Certainly the Piano Sonata annoyed the Times critic at another early performance of the work in the Wigmore Hall, given two years later, on 1 December 1927, with Alan Bush as the pianist. The critic's report of the sonata concluded ominously with the following: 'At the end of it we felt we had never heard so great an expenditure of notes to so little purpose'.19 On the other hand, a review in the Manchester Guardian showed more sympathy:
[In comparison with Irelands's Piano Sonata,] the Bridge Sonata, though different to the point of antithesis, runs it fairly close in quality. In some respects it may even score a higher number of points. Mr Frank Bridge is more preoccupied with researches into new problems of sound, which lead him to a whole series of fascinating discoveries in the matter of harmony and rhythm ... Mr Bridge has the more cosmopolitan culture, the wider sympathies of the eclectic, the more exclusively artistic temperament.' 20
Bridge was at the performance and, sensing in Bush a kindred spirit, introduced himself. Bush had included in his programme the two pieces In Autumn (1924), and Bridge felt that these had been played exactly as he imagined they should go, but with the sonata he wasn't quite so convinced.21 Bush also performed the sonata in Germany for the first time at a concert in Berlin on 29 January 1931, at the Singakademie, but the reception was not in general very favourable; one critic considered the sonata as being written in an 'aharmonious, overheated style, lacking in artistic balance'.22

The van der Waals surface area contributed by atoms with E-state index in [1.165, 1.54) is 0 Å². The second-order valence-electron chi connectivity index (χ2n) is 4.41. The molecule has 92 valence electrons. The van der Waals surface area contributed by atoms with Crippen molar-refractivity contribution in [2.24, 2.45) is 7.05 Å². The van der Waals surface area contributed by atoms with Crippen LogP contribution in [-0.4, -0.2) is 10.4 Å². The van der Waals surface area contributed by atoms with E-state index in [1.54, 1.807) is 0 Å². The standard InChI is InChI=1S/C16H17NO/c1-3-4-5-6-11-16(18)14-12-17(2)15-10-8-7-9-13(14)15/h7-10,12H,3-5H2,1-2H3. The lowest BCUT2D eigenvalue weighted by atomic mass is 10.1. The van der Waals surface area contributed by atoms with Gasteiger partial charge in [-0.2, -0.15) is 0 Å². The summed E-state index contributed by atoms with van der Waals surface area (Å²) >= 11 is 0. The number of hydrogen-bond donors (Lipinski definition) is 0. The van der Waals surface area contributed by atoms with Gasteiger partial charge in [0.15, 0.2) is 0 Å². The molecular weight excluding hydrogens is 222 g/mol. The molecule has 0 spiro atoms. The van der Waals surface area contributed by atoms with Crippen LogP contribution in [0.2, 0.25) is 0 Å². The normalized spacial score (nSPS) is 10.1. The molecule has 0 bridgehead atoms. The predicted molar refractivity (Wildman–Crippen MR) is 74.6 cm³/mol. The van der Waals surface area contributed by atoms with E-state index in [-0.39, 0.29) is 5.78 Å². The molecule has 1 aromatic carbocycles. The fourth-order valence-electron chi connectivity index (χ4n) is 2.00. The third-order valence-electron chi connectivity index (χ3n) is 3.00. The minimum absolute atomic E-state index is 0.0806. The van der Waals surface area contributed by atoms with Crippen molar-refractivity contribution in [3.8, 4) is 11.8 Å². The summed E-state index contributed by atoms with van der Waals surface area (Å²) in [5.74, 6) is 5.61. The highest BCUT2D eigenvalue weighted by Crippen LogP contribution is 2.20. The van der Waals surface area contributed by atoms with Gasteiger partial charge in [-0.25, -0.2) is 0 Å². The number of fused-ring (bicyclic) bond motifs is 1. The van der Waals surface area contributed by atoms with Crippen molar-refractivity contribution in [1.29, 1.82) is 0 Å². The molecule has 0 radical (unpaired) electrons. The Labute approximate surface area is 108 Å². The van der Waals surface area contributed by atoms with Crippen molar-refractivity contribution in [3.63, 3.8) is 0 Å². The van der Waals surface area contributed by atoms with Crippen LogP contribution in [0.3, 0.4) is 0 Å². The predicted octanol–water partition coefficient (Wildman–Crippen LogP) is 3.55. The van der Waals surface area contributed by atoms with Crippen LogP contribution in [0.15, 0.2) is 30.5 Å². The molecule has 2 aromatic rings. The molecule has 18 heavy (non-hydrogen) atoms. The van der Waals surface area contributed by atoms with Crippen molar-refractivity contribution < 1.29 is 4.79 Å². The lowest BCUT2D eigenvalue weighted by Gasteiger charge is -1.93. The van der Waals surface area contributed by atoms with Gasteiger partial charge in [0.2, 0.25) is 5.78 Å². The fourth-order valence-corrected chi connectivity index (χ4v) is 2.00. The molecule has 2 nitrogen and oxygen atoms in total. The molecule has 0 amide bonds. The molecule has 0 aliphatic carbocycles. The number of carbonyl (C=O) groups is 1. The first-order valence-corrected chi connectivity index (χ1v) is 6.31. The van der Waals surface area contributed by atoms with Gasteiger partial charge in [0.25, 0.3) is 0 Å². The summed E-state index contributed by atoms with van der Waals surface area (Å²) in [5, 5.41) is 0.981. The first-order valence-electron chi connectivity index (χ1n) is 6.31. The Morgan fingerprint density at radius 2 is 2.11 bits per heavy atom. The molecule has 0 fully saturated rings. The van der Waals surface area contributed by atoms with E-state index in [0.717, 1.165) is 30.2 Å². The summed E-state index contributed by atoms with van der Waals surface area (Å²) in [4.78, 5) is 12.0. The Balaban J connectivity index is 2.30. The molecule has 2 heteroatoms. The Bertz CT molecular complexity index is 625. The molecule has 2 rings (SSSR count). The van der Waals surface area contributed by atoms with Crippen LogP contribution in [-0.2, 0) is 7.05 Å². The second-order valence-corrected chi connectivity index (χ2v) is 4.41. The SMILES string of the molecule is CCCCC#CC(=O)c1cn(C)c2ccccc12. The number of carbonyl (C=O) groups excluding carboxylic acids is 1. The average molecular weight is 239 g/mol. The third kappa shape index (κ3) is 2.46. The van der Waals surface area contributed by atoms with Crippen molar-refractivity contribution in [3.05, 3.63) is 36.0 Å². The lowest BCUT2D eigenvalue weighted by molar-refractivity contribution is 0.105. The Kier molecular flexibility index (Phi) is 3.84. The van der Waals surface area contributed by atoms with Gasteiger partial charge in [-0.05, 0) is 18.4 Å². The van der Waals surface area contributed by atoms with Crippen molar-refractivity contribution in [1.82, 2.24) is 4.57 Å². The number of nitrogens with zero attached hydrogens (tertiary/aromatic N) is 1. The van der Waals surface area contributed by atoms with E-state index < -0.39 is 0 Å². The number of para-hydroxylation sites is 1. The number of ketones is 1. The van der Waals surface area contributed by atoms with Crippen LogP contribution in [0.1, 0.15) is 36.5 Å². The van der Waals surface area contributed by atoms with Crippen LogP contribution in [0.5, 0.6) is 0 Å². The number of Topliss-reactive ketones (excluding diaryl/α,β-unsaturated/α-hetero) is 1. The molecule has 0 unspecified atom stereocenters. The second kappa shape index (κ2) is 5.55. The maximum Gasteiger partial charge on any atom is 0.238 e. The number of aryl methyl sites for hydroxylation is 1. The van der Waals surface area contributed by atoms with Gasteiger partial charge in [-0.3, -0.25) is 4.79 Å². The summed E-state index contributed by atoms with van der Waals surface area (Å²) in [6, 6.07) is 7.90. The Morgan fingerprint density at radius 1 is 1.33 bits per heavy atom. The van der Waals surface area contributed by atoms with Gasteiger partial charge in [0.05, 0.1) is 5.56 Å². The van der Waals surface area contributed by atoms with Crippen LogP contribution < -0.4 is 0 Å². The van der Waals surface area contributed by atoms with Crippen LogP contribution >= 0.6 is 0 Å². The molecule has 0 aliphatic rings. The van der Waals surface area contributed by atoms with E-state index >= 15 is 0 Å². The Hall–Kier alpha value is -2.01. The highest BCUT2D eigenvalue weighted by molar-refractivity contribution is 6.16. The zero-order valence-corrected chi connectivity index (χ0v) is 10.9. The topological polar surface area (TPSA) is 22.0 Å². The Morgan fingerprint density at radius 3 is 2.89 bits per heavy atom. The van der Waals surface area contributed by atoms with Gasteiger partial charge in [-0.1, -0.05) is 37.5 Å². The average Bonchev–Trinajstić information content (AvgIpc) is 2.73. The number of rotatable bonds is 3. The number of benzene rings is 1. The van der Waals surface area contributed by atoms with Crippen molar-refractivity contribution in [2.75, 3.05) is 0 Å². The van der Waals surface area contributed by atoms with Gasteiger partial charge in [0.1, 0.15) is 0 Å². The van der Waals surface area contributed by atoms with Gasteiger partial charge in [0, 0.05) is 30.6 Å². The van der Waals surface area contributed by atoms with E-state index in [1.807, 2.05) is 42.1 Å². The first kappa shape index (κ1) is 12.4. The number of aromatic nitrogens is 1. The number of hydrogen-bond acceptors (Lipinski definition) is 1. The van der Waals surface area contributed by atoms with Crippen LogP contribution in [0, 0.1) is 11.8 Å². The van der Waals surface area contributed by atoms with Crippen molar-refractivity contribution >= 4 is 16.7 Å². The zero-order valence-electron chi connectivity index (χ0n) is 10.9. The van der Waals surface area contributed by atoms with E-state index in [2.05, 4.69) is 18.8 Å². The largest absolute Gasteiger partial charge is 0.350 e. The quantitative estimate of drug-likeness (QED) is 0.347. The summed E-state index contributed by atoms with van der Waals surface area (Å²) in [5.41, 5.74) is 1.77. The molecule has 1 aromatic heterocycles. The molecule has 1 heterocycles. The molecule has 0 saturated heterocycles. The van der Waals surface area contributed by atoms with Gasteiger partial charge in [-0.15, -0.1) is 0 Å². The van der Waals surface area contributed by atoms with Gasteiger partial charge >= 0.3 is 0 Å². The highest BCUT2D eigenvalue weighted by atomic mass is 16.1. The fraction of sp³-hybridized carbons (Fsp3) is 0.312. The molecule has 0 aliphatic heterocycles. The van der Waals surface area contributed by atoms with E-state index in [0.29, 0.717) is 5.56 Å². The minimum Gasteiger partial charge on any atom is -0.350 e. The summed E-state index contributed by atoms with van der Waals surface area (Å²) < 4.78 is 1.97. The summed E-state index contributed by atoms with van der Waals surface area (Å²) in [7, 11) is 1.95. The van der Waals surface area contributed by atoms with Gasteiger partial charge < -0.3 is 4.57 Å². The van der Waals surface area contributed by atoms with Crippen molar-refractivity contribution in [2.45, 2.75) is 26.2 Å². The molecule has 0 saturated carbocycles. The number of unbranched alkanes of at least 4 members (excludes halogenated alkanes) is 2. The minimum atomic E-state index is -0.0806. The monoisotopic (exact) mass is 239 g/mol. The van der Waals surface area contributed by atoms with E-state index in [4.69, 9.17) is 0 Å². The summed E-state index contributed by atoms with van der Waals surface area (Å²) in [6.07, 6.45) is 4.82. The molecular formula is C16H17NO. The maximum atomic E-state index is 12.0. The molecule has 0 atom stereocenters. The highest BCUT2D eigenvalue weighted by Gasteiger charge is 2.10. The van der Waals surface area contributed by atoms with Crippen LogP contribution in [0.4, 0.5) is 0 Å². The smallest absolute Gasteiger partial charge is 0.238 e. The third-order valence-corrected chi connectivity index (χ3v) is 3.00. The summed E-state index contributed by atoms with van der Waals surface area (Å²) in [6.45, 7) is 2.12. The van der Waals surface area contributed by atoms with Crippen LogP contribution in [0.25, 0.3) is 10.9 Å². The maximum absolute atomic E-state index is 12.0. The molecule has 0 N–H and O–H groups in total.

However, it was the thoughtful reaction of Ferdinand Speyer that gave Bridge most pleasure:
How to thank you for your letter - or to say how much it warms my heart - well, it is a sheer impossibility. That you should have had the interest, quite apart from friendship, to acquaint yourself with the 'Sonata' in all its wanderings, is one of the most cheering things I have experienced for many a long day. And, apart from a very few souls - who regard the work as I do, because they saw it grow through two or three whole years - you are the only one who has had the initiative to unravel it and to have written me an intelligent appreciation of it. If, after having wrestled with it, you had hated it, and then written at such length, I should have prized your considered condemnation whole-heartedly, and been quite proud of having stimulated your critical faculty. But - after your letter - well, thank you Ferdy, I am still on some queer outlandish spot but now I have the added satisfaction of knowing that you, at least, know the address and can talk about my garden. It helps mightily. Thank you again ... whatever future the 'Sonata' has, it can only be a rough journey over crags and crevasses. I am not sure that it is not already in the first crevasse.
And you will laugh when I tell you that at the outset I had intended writing something that could be played - and comfortably played - by any pianist with an average technique! 23